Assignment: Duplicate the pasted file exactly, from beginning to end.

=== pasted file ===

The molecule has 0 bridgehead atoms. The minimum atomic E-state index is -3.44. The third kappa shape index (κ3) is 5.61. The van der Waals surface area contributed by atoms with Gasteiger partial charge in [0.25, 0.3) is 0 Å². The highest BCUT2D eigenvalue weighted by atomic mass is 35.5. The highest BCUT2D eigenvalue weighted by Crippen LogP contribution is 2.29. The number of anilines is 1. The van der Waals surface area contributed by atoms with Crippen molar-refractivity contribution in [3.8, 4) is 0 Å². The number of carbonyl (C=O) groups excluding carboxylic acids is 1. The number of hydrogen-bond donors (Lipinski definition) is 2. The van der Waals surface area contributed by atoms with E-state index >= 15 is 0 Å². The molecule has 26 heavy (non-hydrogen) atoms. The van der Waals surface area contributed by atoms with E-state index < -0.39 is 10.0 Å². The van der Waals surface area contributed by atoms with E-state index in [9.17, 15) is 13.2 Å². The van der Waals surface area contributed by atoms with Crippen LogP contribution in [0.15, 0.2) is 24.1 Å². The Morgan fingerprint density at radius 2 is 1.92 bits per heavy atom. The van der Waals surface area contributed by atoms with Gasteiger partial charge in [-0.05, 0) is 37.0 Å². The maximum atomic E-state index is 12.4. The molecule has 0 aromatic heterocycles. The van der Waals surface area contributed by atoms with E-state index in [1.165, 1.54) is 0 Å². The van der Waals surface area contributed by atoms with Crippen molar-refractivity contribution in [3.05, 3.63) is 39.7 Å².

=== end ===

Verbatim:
The molecule has 0 bridgehead atoms. The minimum atomic E-state index is -3.44. The third kappa shape index (κ3) is 5.61. The van der Waals surface area contributed by atoms with Gasteiger partial charge in [0.25, 0.3) is 0 Å². The highest BCUT2D eigenvalue weighted by atomic mass is 35.5. The highest BCUT2D eigenvalue weighted by Crippen LogP contribution is 2.29. The number of anilines is 1. The van der Waals surface area contributed by atoms with Crippen molar-refractivity contribution in [3.8, 4) is 0 Å². The number of carbonyl (C=O) groups excluding carboxylic acids is 1. The number of hydrogen-bond donors (Lipinski definition) is 2. The van der Waals surface area contributed by atoms with E-state index >= 15 is 0 Å². The molecule has 26 heavy (non-hydrogen) atoms. The van der Waals surface area contributed by atoms with E-state index < -0.39 is 10.0 Å². The van der Waals surface area contributed by atoms with E-state index in [9.17, 15) is 13.2 Å². The van der Waals surface area contributed by atoms with Crippen LogP contribution in [0.15, 0.2) is 24.1 Å². The Morgan fingerprint density at radius 2 is 1.92 bits per heavy atom. The van der Waals surface area contributed by atoms with Gasteiger partial charge in [-0.05, 0) is 37.0 Å². The maximum atomic E-state index is 12.4. The molecule has 0 aromatic heterocycles. The van der Waals surface area contributed by atoms with E-state index in [1.165, 1.54) is 0 Å². The van der Waals surface area contributed by atoms with Crippen molar-refractivity contribution in [3.05, 3.63) is 39.7 Å².